Powder x-ray diffraction and thermogravimetry of1·(EtOH) performed with heating and cooling under controlled atmospheres indicated that guest desorption is a reversible process. On heating a polycrystalline sample of 1·(EtOH)under a dry nitrogen atmosphere, we observed a large change in the diffraction pattern between 323 and 363 K, and the patterns for the fully sorbed and desorbed phases were consistent with the in situ single-crystal x-ray diffraction results. After cooling under an ethanol-vapor–nitrogen atmosphere, the sample reverted sharply back to the original pattern between 343 and 333 K (fig. S4). A thermogravimetric investigation indicated a circa (ca.) 80% sorption under similar conditions (fig. S1). The sorption of methanol and 1-propanol were also explored and gave patterns and unit cell analyses very similar to that of 1·(EtOH) (figs. S3 and S5). The interpenetration angles (θ) for the sorbed phases derived directly from the unit cell dimensions (33) were 60.0°, 60.1°, and 60.2° for the methanol, ethanol, and 1-propanol adducts, respectively, indicating that the extent of opening of the hinged framework is subtly dependent on the size and shape of the sorbed guest molecules.

Magnetic susceptibility and Mössbauer effect spectral measurements were used to probe the spin states and spin changes in1·(EtOH) and in its desorbed and resorbed forms. In Fig. 4, the μeff (where μeff is the effective magnetic moment) values for1·(EtOH) remain essentially constant at 5.3 μB (where μB is the Bohr magneton) between 300 and 150 K, due to all Fe(II) sites being in the high-spin,S = 2, state. The Mössbauer spectrum at 295 K yielded only one quadrupole doublet with characteristicS = 2 values of the isomer shift δ = 0.97 mm s−1 and the quadrupole splitting ΔE Q = 2.57 mm s−1, even though there are two crystallographically distinct Fe sites. Below 150 K the magnetic moments decrease, rapidly at first (150 to 130 K) and then more gradually, reaching a constant value of 3.65 μBbelow 50 K. This value is indicative of only one of the two inequivalent Fe(II) sites being in the low-spin, S = 0, state after a 50% spin crossover. Mössbauer spectra taken at 6 K (fig. S6A) showed two quadrupole doublets due to coexisting high-spin (δ = 1.11 mm s−1, ΔE Q= 2.97 mm s−1) and low-spin (δ = 0.45 mm s−1, ΔE Q = 0.19 mm s−1) sites. There is little, if any, hysteresis in the μeff values as the temperature is slowly raised and lowered in the 50 to 150 K region. An absence of hysteresis is not uncommon for such systems (12, 14,15), and we speculate that the flexibility of the material may facilitate a low-energy pathway between the high-spin and high/low-spin structures in this temperature range. A crystal structure determination at 25 K (22) suggests that it is Fe2, the iron center involved in H-bonding to the ethanol guest (Fig. 3), that undergoes spin crossover; the Fe2 average Fe-N(thiocyanate) and Fe-N(azpy) distances decreased by 0.06 and 0.07 Å, respectively, as compared to decreases of only 0.02 and 0.03 Å for Fe1 (34). An important consequence of the spin crossover is a contraction of the rhombic grids: The average Fe-Fe distance along the sides of the grids decreases from 13.38 to 13.30 Å with cooling from 150 to 25 K. The close similarity of coordination geometries of Fe1 and Fe2 above the crossover temperature indicates that the ethanol guest has only a very subtle influence on the geometry of the iron centers and suggests that the electronic influence of this molecule, through a H-bonding interaction with the thiocyanate group of Fe2, may play an important role in fine-tuning the ligand field splitting for spin crossover at this center.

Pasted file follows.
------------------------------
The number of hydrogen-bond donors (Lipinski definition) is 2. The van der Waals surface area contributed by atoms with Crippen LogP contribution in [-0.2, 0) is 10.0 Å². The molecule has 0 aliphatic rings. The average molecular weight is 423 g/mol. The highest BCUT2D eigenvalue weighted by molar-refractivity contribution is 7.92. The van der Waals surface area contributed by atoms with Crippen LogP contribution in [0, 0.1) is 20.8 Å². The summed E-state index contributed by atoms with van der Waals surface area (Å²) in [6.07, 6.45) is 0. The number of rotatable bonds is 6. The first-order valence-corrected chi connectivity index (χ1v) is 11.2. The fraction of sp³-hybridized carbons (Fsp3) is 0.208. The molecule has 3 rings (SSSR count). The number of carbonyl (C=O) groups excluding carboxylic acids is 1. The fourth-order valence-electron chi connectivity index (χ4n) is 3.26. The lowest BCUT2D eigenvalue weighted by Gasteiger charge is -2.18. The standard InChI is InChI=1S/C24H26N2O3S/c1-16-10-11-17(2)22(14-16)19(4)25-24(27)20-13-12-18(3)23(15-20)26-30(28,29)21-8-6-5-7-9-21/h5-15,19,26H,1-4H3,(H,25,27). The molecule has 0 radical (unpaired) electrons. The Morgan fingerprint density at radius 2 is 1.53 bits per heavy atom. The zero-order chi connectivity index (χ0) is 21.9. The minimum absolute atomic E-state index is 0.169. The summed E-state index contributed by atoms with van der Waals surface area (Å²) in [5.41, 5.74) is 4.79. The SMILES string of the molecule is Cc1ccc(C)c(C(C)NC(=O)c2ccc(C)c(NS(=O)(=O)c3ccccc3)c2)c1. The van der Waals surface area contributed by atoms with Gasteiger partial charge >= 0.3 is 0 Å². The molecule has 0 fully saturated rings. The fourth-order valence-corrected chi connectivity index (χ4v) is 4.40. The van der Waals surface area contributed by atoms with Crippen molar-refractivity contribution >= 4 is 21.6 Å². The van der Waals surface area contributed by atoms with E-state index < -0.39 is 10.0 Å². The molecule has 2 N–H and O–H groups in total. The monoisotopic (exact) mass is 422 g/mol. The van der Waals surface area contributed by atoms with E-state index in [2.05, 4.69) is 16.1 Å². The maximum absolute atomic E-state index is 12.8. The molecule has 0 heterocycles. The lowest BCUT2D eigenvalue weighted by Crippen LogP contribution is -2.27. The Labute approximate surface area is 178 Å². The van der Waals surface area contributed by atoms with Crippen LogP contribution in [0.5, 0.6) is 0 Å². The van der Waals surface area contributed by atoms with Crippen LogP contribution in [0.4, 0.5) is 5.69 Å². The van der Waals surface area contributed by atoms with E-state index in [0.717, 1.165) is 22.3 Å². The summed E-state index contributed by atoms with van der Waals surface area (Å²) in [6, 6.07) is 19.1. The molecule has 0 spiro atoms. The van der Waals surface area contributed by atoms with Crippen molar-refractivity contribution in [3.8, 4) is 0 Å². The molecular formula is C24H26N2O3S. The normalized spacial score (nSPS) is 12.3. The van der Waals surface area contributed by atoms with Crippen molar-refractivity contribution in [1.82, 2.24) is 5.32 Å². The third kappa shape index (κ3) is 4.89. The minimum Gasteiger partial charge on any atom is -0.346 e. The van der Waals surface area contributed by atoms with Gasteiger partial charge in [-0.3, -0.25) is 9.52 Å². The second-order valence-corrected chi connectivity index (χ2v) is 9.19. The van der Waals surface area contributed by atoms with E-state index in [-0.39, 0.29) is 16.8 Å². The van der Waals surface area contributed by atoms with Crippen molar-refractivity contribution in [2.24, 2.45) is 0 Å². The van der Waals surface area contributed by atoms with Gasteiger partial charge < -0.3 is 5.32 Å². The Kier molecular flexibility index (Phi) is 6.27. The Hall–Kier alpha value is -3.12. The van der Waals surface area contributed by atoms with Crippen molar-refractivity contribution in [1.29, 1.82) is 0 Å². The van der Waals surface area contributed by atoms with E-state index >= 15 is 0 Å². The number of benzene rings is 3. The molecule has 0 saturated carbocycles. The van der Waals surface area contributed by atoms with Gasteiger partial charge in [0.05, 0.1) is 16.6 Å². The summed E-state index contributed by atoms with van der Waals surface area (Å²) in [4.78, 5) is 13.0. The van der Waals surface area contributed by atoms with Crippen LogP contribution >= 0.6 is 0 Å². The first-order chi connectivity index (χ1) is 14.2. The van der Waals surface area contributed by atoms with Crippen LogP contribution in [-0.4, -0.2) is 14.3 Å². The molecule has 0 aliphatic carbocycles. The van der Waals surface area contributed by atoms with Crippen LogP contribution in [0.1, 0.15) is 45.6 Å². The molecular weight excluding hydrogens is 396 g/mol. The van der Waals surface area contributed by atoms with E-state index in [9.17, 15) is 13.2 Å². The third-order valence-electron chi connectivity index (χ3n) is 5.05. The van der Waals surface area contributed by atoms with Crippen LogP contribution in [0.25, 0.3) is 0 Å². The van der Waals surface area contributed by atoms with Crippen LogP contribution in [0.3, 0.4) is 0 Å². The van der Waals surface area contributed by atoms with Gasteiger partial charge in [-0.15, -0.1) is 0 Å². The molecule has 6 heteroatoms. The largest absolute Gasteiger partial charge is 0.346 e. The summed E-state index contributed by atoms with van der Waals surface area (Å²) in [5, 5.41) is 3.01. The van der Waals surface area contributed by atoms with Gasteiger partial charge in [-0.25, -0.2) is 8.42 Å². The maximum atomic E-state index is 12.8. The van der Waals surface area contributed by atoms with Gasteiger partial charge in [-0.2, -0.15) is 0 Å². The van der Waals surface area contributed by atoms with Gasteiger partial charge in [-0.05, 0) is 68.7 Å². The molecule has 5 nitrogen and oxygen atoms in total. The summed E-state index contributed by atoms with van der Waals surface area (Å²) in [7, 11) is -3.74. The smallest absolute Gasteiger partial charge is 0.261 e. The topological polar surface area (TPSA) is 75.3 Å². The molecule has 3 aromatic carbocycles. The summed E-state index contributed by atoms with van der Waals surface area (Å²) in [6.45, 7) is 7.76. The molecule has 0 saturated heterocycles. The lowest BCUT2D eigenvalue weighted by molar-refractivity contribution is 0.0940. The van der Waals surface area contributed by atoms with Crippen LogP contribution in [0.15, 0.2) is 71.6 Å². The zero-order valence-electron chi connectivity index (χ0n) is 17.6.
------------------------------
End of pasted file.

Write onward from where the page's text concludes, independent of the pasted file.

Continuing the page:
Figure 4

The temperature-dependent magnetic moment of1·x(guest), recorded on a single sample at different stages of guest desorption and resorption, showing 50% spin crossover behavior between 50 and 150 K for the fully loaded phases and an absence of spin crossover for the fully desorbed phase 1. The ethanol- and methanol-loaded phases undergo a single-step spin crossover, whereas the 1-propanol adduct shows a two-step crossover with a plateau at 120 K. The inset shows the effect of partial and complete removal of methanol from 1·(MeOH).